Simply delicious! Brandy, not normally an ingredient featuring in curries, adds another dimension to this incredibly quick and easy dish.

We have also supplied a wonderful breakdown of essential asian sauces.

Prep time: 15 minutes | Cooking time: 15 minutes | Serves: 4


1 teaspoon minced fresh garlic

1 tablespoon curry powder

2 tablespoons Thai red curry paste

500 grams boneless chicken thigh portions, diced

20–24 shelled green prawns

¼ cup brandy

1 x 400 ml can coconut cream or milk

1 tablespoon fish sauce

2 tablespoons mirin (rice wine)

1–2 tomatoes, chopped

2 cups finely shredded vegetables (such as carrots, snow peas, celery)


Pan-fry the garlic, curry powder and curry paste in a nugget of butter in a large frying-pan over moderate heat for 1–2 minutes or until fragrant.

Add the chicken and prawns and toss in the hot spicy mixture to coat well. Add the brandy and flambé if wished, otherwise simmer for 1 minute before adding the coconut cream or milk.

Simmer without bubbling – to ensure the chicken and prawns cook gently, as boiling will make them tough – for 10–15 minutes (exact cooking time will depend on the size of the chicken pieces). Add the fish sauce, mirin, tomato and shredded vegetables and allow to

just warm through before serving in bowls with rice and prawn crackers on the side.

Guide to essential Asian sauces

Nam pla or fish sauce

So pungent it’s almost off-putting, nam pla offers a complex and unique flavour to many South East Asian dishes – it’s a pantry essential (and will last indefinitely in the cupboard). Depth of colour and price are an indicator of quality: use sparingly or sprinkle on the dish at the table.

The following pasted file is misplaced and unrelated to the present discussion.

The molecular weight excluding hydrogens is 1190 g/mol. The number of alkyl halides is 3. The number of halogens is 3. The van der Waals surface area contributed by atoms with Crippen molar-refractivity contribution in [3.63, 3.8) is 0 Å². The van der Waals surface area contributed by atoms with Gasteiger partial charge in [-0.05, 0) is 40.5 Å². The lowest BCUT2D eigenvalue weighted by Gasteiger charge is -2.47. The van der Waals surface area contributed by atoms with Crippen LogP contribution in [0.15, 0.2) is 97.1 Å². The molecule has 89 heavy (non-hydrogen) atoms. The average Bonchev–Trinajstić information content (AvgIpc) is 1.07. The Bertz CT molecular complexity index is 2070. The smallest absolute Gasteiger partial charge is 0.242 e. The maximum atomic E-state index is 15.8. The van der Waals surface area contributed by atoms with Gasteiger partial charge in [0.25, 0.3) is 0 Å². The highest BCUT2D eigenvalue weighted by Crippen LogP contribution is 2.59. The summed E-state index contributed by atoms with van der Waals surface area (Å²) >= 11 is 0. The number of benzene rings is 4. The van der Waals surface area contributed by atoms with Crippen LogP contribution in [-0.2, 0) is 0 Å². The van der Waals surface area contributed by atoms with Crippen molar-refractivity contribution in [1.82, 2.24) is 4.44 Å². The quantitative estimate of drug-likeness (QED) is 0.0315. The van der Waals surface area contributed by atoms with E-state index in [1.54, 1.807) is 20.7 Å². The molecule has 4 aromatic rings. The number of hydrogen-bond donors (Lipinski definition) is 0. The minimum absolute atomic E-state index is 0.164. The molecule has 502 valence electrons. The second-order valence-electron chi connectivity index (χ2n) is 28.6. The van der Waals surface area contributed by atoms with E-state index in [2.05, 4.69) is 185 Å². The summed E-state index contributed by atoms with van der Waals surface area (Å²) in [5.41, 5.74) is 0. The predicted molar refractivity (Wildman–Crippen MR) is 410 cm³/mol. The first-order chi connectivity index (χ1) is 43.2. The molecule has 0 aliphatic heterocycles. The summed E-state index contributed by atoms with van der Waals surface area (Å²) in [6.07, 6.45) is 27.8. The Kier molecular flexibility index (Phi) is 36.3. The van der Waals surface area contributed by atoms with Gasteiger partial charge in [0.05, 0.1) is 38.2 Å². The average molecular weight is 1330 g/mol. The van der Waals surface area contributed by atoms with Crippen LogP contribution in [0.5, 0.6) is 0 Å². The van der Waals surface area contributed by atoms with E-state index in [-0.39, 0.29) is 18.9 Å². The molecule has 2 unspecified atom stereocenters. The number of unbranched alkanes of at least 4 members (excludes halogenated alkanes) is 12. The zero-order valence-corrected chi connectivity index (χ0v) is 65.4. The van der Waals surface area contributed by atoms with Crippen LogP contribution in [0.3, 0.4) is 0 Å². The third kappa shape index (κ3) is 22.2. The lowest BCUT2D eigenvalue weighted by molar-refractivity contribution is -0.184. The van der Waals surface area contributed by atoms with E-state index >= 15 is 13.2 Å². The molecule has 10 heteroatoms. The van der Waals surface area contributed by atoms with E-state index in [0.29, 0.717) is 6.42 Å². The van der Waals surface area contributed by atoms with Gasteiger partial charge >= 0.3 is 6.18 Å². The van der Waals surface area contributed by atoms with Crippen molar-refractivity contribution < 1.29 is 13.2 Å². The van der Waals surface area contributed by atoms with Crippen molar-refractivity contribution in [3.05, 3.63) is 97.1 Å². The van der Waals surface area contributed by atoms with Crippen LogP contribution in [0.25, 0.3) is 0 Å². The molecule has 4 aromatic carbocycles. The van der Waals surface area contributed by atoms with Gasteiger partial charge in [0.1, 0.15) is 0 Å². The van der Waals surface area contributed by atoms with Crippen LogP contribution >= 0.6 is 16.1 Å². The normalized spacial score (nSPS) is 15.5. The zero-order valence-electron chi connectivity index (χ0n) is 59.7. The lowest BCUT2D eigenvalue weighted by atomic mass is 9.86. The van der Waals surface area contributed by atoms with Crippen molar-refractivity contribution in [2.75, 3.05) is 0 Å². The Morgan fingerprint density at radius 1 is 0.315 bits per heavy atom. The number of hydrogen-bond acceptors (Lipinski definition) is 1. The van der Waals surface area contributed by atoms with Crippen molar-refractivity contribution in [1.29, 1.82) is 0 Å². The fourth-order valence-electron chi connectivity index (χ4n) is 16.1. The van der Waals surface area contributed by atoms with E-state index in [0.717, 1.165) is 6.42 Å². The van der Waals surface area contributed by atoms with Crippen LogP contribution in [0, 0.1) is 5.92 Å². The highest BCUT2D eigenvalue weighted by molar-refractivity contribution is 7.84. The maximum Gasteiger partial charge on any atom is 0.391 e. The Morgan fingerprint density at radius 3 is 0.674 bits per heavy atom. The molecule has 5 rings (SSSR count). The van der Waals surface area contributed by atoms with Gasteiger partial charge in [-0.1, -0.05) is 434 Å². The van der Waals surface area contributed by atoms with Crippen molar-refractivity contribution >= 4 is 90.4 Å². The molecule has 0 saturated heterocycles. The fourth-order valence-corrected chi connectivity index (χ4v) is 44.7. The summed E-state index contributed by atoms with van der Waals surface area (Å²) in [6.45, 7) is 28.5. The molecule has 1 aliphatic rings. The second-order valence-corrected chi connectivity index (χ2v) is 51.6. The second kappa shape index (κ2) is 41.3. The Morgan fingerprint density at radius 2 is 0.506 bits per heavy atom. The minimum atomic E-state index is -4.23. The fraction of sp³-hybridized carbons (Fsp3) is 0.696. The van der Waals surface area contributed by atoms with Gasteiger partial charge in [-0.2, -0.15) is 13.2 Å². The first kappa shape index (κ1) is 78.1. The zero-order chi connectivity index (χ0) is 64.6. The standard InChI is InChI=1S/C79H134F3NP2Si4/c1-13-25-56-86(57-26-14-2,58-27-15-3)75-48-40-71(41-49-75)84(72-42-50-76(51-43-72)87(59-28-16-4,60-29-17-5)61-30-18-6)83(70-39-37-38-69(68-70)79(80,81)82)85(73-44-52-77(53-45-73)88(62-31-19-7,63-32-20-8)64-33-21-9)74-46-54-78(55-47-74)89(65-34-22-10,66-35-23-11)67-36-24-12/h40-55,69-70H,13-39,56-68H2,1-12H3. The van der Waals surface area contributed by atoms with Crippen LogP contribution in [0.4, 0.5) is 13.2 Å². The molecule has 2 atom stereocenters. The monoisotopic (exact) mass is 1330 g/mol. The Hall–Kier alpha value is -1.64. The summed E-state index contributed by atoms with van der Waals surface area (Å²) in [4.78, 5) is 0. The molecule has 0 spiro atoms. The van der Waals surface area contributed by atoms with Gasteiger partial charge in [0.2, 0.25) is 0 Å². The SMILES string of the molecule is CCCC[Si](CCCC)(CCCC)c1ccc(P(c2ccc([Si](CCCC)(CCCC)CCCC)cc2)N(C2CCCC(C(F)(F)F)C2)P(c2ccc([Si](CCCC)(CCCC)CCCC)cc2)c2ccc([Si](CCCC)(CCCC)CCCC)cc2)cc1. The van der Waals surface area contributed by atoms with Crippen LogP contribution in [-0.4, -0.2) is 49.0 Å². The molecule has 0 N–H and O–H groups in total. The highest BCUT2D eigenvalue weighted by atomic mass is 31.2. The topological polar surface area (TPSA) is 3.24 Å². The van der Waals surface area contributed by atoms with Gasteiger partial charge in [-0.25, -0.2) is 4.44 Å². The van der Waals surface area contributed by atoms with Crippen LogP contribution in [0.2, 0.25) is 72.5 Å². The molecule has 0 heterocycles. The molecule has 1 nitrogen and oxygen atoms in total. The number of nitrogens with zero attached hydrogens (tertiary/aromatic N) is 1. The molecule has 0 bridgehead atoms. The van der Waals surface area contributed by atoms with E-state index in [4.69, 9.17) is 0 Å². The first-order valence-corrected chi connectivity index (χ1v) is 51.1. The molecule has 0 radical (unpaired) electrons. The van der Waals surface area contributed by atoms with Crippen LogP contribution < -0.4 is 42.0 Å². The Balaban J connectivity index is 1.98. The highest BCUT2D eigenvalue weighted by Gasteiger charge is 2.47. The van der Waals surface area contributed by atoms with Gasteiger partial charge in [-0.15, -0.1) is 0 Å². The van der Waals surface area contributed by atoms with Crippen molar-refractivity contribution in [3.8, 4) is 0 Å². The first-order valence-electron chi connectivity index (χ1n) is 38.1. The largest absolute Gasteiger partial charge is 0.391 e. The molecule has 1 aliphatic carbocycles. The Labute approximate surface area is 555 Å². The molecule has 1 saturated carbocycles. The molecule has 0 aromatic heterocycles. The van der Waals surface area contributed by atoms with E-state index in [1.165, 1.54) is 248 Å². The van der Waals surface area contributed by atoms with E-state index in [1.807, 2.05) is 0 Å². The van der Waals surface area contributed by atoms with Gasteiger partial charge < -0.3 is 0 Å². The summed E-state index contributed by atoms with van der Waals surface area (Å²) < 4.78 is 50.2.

Often referred to as rice wine, though it’s brewed from rice rather than fermented and is used in cooking and is not for drinking. Readily available, it imparts a unique flavour and glossy colour to glazes. Vodka can be a substitute.

Thai curry pastes

Find favourite brands and keep a selection of Thai curry pastes on hand to vary this and other dishes.

Red curry paste

A synergistic blend of red chillies, shrimp paste, coriander, garlic and fragrant flavourings such as kaffir lime and galangal. Simmer with darker meats – duck, pork, beef.

Green curry paste

Hotter than red curry and herby from the green chillies, lemongrass, kaffir lime, fresh coriander leaves and roots, basil and galangal. Poach with vegetables, seafood and chicken.

Massam curry paste

A marriage of Indian and Thai flavours, originating from generations of Muslim traders to Thailand. Try with meat and poultry.

Yellow curry paste

Hot or mild, but with earthy and robust tones from the large amount of turmeric used. Enjoy with meat dishes.

Nam prik (aka sambal oelek)

A gutsy blend of pounded chillies, garlic, dried shrimps and fish sauce. Occasionally peanuts and shallots are added. Stir into laksas, rice or vegetable dishes.

Copyright deta9780143568131 HRils

Reprinted with permission from Good Food Made Simple by Allyson Gofton. Published by Penguin Group (NZ). RRP $50.00.  Available at all good booksellers nationwide.

Copyright text and recipes © Allyson Gofton, 2013. Copyright photography © Allan Gillard, 2013.


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